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Oculus: Zenimax’s ‘meritless’ lawsuit seeks a ‘quick payout’

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Continuing the legal war, Oculus VR has struck back at ZeniMax with an affirmative defence stating the lawsuit over the company’s technology is an attempt to take advantage of the Facebook-Oculus $2 billion acquisition.

In a court filing in a federal court in Dallas, the virtual reality company paints ZeniMax’s suit as opportunistic reiterating that “there is not a line of ZeniMax code or any of its technology in any Oculus VR product.”

“Until the Facebook deal, and the perceived chance for a quick payout, ZeniMax never raised any claim of infringement against Oculus VR, undoubtedly because ZeniMax never has contributed any intellectual property or technology to Oculus VR,” read the Oculus filing.

“ZeniMax had a golden opportunity to make an early investment in Oculus VR and chose to pass. The lawsuit is nothing more than ZeniMax seeking to correct for a massive missed opportunity through the assertion of meritless litigation.”

Back in May, ZeniMax and its subsidiary id Software filed a lawsuit against Oculus, not long after Facebook announced that it has acquired Oculus for $2 billion. ZeniMax claimed that founder Palmer Luckey and his company have used codes and other key advancements in virtual reality technology developed by ZeniMax spending “tens of millions of dollars.”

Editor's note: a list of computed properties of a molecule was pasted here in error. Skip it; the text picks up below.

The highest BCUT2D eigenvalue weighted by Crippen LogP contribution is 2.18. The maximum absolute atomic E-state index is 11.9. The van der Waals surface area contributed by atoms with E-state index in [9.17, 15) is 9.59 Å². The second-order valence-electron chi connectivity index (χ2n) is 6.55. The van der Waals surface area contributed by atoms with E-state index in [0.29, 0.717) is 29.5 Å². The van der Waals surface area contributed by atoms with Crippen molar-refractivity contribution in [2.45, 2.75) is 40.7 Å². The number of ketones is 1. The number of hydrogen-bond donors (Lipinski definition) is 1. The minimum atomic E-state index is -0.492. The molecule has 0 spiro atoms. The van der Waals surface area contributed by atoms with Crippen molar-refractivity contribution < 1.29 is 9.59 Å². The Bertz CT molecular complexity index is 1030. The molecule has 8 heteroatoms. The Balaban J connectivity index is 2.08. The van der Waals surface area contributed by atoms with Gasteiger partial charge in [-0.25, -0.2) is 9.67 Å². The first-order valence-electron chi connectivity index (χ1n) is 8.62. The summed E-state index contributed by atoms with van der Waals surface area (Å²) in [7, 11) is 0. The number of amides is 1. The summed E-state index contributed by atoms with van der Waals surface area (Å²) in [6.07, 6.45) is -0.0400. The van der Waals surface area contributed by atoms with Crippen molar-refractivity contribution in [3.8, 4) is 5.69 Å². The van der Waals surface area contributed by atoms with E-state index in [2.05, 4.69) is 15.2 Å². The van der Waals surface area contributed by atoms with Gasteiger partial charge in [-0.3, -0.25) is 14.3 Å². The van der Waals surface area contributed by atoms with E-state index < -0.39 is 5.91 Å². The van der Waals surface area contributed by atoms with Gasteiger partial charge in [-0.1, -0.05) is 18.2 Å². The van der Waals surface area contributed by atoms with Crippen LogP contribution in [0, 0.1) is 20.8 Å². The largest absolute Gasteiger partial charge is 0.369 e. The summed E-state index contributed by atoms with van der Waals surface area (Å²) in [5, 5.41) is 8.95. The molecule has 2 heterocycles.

However, Oculus denies the claims stating “By deliberately misstating some facts and omitting others, ZeniMax makes the incredible assertion that it, a videogame software publishing company for personal computers and consoles like the Sony PlayStation, invented and developed a virtual reality hardware and software system.”

Oculus has also cited e-mail before the Rift’s demo at the E3 2012 as proof, from the Doom co-creator John Carmack (also the id Software Technical Director and ZeniMax employee at the time) to the Oculus founder Palmer Luckey:

“I warned [Luckey] ahead of time that it was a foregone conclusion that some of the media would report the Rift as my work, despite my ve[r]y explicit description otherwise.”

Oculus goes on adding that before the Facebook acquisition, ZeniMax “appeared to have lost whatever interest it had in VR,” but just after the announcement of $2 billion acquisition the company “suddenly begin asserting supposed ownership rights over Oculus VR’s technology.”